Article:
Fire burning out of control in any situation most probably means heartache and pain for someone.

When fire destroys whole blocks of buildings, especially in small communities, it can be crippling.

Many North Country towns have experienced the pain of fire threatening their places of commerce, socialization and stability. Malone is no different.

While absent landlords and lack of building upkeep have certainly altered Malone’s downtown, the village has also seen more than its share of destructive fires.

The town now known as Malone was carved out of the Town of Chateaugay on March 2, 1805. Its first name was Harison, then Ezraville, and finally, in 1812, Malone.

In the mid to late 1800s and again in the 1900s, fire destroyed a number of hotels and businesses in the community.

Frederick Seaver, author of “Historical Sketches of Franklin County” (1918), includes five pages of notable fires that destroyed homes, churches and businesses in Malone.

Franklin Academy, the community’s first state-chartered school, partly burned in 1835, grieving a village that held great pride for this place of education.

A brick building replaced the first school, but on Christmas Eve 1880, the academy was destroyed by fire again, mostly due to lack of water.


Many beautiful Victorian homes have disappeared from Malone’s landscape, falling victim to fire.

According to Seaver, on March 27 1847, William King’s home, at the corner of Main and Pearl streets, ended up being a total loss due to “the greatest snowstorm ever known in Malone … snow lay four feet deep … so that the engine could not be brought to the grounds, no water hauled from the river.”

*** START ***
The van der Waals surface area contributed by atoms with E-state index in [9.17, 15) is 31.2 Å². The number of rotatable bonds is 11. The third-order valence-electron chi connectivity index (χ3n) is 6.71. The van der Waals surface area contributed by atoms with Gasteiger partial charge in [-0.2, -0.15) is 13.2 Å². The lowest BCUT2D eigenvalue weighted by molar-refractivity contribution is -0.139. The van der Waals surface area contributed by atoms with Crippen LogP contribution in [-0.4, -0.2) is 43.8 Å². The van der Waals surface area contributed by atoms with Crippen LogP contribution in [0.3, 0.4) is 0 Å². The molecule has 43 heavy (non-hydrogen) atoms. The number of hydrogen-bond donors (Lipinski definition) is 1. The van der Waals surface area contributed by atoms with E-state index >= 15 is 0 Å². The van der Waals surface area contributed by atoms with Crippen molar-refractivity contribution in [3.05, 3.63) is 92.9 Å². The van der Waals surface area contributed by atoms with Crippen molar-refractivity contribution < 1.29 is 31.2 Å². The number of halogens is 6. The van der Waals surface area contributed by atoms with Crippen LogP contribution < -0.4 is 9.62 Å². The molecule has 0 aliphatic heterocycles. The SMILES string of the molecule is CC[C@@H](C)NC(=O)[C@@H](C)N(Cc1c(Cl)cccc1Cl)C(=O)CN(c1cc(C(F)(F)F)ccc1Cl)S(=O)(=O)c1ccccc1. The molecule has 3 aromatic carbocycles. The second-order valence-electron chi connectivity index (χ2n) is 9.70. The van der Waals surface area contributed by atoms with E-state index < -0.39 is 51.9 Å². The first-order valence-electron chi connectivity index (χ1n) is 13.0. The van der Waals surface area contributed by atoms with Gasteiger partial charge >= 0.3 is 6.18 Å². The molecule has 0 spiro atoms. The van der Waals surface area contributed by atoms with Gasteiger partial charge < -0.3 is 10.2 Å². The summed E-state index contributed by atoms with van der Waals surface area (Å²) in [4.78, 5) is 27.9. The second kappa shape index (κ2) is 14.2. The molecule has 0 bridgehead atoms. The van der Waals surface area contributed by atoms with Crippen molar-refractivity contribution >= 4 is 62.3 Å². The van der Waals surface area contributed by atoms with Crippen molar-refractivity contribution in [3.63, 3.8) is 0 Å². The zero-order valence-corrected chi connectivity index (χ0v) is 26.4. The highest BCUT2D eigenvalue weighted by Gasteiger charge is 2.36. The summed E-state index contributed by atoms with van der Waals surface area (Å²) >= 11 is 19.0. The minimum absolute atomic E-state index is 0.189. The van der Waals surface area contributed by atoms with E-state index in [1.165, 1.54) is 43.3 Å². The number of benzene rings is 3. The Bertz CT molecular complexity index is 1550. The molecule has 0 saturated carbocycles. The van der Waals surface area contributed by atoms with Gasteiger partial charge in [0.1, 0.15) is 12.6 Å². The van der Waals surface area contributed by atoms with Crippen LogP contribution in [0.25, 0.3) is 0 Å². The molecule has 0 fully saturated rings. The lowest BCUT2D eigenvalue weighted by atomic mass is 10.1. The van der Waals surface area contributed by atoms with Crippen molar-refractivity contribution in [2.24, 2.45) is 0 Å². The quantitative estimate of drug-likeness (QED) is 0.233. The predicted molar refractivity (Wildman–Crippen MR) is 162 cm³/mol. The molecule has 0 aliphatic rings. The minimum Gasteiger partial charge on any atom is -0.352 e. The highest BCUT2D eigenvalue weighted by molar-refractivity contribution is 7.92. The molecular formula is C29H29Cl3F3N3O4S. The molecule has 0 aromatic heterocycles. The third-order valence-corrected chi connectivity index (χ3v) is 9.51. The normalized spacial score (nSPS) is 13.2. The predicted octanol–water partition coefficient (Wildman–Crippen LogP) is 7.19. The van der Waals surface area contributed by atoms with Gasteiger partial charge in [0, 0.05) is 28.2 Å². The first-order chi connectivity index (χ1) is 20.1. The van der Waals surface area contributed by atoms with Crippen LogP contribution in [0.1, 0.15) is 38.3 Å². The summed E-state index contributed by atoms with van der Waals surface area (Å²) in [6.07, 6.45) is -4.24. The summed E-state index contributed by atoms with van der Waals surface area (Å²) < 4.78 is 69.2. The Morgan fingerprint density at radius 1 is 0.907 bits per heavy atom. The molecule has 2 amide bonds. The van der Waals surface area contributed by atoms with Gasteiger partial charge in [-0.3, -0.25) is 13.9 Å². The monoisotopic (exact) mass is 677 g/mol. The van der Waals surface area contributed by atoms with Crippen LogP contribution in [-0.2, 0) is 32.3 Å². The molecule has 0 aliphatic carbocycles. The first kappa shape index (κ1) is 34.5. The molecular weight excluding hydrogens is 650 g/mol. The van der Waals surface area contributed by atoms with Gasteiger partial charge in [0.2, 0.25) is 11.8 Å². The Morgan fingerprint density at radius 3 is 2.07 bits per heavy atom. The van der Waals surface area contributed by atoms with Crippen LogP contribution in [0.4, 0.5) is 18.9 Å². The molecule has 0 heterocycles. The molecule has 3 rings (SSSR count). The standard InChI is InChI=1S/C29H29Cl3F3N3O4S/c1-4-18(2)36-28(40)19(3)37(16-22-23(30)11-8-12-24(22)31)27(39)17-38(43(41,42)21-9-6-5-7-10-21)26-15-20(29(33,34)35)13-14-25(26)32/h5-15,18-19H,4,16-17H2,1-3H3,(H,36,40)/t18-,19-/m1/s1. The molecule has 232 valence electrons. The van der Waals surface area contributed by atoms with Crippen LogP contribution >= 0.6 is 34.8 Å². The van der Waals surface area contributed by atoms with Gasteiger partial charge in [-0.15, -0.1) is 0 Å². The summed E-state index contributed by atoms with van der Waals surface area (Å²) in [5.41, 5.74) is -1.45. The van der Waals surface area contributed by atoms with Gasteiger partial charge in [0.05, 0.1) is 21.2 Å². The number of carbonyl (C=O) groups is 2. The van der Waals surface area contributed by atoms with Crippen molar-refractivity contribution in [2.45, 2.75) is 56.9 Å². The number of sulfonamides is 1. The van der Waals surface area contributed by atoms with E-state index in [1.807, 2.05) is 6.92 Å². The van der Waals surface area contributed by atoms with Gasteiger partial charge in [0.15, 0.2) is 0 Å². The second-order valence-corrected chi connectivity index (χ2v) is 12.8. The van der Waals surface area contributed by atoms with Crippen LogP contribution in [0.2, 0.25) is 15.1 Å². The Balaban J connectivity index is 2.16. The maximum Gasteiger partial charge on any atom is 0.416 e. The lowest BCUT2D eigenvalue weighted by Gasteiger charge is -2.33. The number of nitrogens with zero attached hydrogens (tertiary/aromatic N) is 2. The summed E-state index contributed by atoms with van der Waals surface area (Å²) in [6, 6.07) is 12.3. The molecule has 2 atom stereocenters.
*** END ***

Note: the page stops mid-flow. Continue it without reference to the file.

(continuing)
The Elmwood Hotel then replaced King’s home, eventually being sold and renamed the Olympic Hotel. A fire started there Feb. 11, 1899, when most of the help was serving a banquet at the armory, just up the street.

The frigid weather, 15 below zero, made fighting the fire a challenge. Henry A. Gray, who had opened the inn only six months before, had made many improvements, but all was lost.

A three-story brick building that faces Main Street and extends down Pearl Street replaced the Olympic Hotel and has housed Hyde’s Drug Store, Kinney’s Rexall Drugs and now Geez Louise, a consignment shop.


Seaver tells of the old Hosford Hotel, which stood adjacent to the Rutland Railroad and about 20 feet north of the brick Franklin House, which included Wantastiquet Hall, a famous dance room.

The hotel caught fire on Jan. 20, 1866, and both structures were destroyed.

At the same location, the Ferguson House rose up. The building was so large that it wrapped around the corner and onto Main Street. Fire destroyed the hotel and shops in January 1888, devastating that corner of town.

The building was doomed due to extremely cold weather that froze the fire hydrants and the nearby Salmon River, making it impossible to douse the flames, according to Seaver.

Damages were estimated at $150,000, a large sum for 1888.

Isaac Chesley, one of the storekeepers, was killed in the fire when an explosion blew the front wall outward, trapping him underneath.


The Flanagan brothers built a hotel and business section on the Ferguson lot, also known as the Howard Block, that wrapped the corner and spread along Main Street.

In future years, it became known as the WICY block, so named for Malone’s radio station, housed in the rotunda on the corner, and topped with an eagle.